In 1995, the Air Force published an exhaustive 1,000-page report documenting the Mogul balloon project, purporting to prove the Mogul explanation for Roswell. Once again, the Air Force summary conclusions conflict with information in the body of the report. The data clearly indicates that the only test balloon clusters that conceivably could have landed at the ranch near Roswell were never tracked, and so their landing sites remain unknown. Moreover, the balloons consisted only of familiar materials (not exotic metals) and would have quickly decomposed in the hot sun. The balloon clusters were held together by a braided line. The debris described by witnesses at the scene included neither braided line nor standard balloon material.

The Air Force has yet to explain why the Air Base related archives of the events period have been destroyed, and how the Intelligence Officer of that base, the first bas to have the atom bomb, could have been so incompetent that he confused debris of a ballon with debris of a spacecraft. Moreover, an explanation is yet awaited about the numerous testimonies about th event, some of them being first hand testimonies of military personal.


While the U.S. Air Force unquestionably had the capability to investigate UFOs scientifically, there is no evidence that it has ever done so. Published reports and related documents suggest studies that were hastily done, each time forced by short-term political considerations and public pressures rather than scientific inquiry. The resulting studies were superficial at best, inept at worst.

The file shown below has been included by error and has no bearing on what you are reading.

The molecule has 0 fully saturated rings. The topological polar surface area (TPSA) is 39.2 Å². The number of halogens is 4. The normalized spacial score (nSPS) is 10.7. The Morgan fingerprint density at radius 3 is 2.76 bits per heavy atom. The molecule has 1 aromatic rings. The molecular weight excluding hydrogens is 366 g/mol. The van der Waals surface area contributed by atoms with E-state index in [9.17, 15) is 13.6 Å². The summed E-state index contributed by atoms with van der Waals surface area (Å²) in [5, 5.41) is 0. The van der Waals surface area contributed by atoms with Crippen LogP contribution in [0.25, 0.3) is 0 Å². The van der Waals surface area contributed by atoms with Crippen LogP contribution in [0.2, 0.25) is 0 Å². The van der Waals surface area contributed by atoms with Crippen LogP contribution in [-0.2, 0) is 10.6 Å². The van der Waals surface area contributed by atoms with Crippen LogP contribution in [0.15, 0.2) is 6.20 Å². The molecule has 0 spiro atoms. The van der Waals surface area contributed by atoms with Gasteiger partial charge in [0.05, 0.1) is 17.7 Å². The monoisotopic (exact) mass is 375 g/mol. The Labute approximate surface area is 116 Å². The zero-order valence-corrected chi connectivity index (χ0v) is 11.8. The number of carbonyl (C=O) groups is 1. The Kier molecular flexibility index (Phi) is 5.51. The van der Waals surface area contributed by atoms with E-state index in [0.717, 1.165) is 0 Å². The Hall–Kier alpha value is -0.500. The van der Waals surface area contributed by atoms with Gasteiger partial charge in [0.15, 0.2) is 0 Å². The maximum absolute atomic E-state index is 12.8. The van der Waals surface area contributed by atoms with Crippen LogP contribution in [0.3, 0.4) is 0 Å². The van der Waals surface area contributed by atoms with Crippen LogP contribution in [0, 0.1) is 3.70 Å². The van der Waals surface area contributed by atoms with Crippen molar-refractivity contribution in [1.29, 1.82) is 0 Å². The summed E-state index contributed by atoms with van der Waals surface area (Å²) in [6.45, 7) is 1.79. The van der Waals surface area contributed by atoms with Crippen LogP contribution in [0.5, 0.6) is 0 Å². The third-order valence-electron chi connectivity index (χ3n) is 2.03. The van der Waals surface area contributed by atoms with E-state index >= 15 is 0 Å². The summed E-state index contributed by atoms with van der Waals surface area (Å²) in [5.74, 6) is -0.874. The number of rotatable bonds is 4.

At various stages of UFO history, the Air Force high command considered UFOs to be possibly extraterrestrial spaceships... and at the other extreme an annoying public relations problem. Even Air Force officers at the Air University, Air Command and Staff College, wrote reports puzzling over the Air Force position and raising serious issues about the significance of UFO data.

Finally, the huge mass of serious reports and the impressive collection of declassified documents, as well as numerous military witnesses who went public leaves little doubt: there are UFOs, and they are not ours.


  1. Air Force Base Intelligence Report, ibid.; Twining, ibid.
  2. Shulgen, Brig. Gen. George, ibid.
  3. Bollender, Brig. Gen. C.H., ibid.
  4. Project Blue Book Special Report 14, ibid.
  5. Report of the Scientific Panel on Unidentified Flying Objects - Robertson Panel, January 17, 1953.
  6. Memo to E. James Archer and Thurston E. Manning from Robert J. Low, August 9, 1966; Letter to Dr. Condon from Lt. Col. Robert R. Hippler, USAF Science Division, January 16, 1967.
  7. Scientific Study of Unidentified Flying Objects, "Condon Report."
  8. Weaver, Col. Richard L, USAF, ibid.
  9. Air Force Research Reports on UFOs, Fund for UFO Research, 1995.

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This page was last updated on October 2, 2002.